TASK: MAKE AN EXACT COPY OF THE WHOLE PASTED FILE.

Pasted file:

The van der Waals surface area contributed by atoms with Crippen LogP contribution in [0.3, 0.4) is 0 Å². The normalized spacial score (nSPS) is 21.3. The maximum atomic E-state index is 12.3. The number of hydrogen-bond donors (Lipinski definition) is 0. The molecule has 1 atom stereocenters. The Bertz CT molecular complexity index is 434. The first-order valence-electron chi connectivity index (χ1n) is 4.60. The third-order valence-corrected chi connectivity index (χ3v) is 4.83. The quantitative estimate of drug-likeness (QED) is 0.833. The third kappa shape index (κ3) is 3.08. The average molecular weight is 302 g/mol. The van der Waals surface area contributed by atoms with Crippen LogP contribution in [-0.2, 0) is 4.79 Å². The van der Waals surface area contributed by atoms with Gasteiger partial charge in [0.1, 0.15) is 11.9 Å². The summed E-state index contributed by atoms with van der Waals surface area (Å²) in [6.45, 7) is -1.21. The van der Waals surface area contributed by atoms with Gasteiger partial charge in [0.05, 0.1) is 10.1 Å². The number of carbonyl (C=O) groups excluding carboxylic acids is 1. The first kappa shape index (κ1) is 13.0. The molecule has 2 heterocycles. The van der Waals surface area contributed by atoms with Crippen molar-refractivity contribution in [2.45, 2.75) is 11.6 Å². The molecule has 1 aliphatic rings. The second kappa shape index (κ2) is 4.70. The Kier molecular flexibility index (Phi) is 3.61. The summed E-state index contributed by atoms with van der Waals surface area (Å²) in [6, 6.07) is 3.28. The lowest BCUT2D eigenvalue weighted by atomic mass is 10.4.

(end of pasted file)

The van der Waals surface area contributed by atoms with Crippen LogP contribution in [0.3, 0.4) is 0 Å². The normalized spacial score (nSPS) is 21.3. The maximum atomic E-state index is 12.3. The number of hydrogen-bond donors (Lipinski definition) is 0. The molecule has 1 atom stereocenters. The Bertz CT molecular complexity index is 434. The first-order valence-electron chi connectivity index (χ1n) is 4.60. The third-order valence-corrected chi connectivity index (χ3v) is 4.83. The quantitative estimate of drug-likeness (QED) is 0.833. The third kappa shape index (κ3) is 3.08. The average molecular weight is 302 g/mol. The van der Waals surface area contributed by atoms with Crippen LogP contribution in [-0.2, 0) is 4.79 Å². The van der Waals surface area contributed by atoms with Gasteiger partial charge in [0.1, 0.15) is 11.9 Å². The summed E-state index contributed by atoms with van der Waals surface area (Å²) in [6.45, 7) is -1.21. The van der Waals surface area contributed by atoms with Gasteiger partial charge in [0.05, 0.1) is 10.1 Å². The number of carbonyl (C=O) groups excluding carboxylic acids is 1. The first kappa shape index (κ1) is 13.0. The molecule has 2 heterocycles. The van der Waals surface area contributed by atoms with Crippen molar-refractivity contribution in [2.45, 2.75) is 11.6 Å². The molecule has 1 aliphatic rings. The second kappa shape index (κ2) is 4.70. The Kier molecular flexibility index (Phi) is 3.61. The summed E-state index contributed by atoms with van der Waals surface area (Å²) in [6, 6.07) is 3.28. The lowest BCUT2D eigenvalue weighted by atomic mass is 10.4.